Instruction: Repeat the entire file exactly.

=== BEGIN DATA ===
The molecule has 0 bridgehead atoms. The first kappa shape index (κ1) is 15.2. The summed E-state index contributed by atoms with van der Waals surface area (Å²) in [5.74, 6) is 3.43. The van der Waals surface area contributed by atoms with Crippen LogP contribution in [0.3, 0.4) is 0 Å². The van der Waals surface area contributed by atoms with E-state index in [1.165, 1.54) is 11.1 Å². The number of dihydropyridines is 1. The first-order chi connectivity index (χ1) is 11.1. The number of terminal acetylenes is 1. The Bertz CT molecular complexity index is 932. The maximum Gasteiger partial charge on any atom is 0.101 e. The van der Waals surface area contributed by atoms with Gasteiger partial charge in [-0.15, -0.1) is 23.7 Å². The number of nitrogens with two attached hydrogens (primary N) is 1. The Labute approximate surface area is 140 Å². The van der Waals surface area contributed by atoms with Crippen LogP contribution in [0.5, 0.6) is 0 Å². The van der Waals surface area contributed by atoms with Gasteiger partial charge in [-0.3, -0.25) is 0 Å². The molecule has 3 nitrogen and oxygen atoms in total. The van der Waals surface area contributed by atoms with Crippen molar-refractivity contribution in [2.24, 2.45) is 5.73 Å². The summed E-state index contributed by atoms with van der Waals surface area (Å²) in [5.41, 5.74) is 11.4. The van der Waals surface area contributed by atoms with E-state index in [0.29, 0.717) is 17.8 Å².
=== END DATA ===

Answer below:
The molecule has 0 bridgehead atoms. The first kappa shape index (κ1) is 15.2. The summed E-state index contributed by atoms with van der Waals surface area (Å²) in [5.74, 6) is 3.43. The van der Waals surface area contributed by atoms with Crippen LogP contribution in [0.3, 0.4) is 0 Å². The van der Waals surface area contributed by atoms with E-state index in [1.165, 1.54) is 11.1 Å². The number of dihydropyridines is 1. The first-order chi connectivity index (χ1) is 11.1. The number of terminal acetylenes is 1. The Bertz CT molecular complexity index is 932. The maximum Gasteiger partial charge on any atom is 0.101 e. The van der Waals surface area contributed by atoms with Gasteiger partial charge in [-0.15, -0.1) is 23.7 Å². The number of nitrogens with two attached hydrogens (primary N) is 1. The Labute approximate surface area is 140 Å². The van der Waals surface area contributed by atoms with Crippen LogP contribution in [0.5, 0.6) is 0 Å². The van der Waals surface area contributed by atoms with Gasteiger partial charge in [-0.3, -0.25) is 0 Å². The molecule has 3 nitrogen and oxygen atoms in total. The van der Waals surface area contributed by atoms with Crippen molar-refractivity contribution in [2.24, 2.45) is 5.73 Å². The summed E-state index contributed by atoms with van der Waals surface area (Å²) in [5.41, 5.74) is 11.4. The van der Waals surface area contributed by atoms with E-state index in [0.29, 0.717) is 17.8 Å².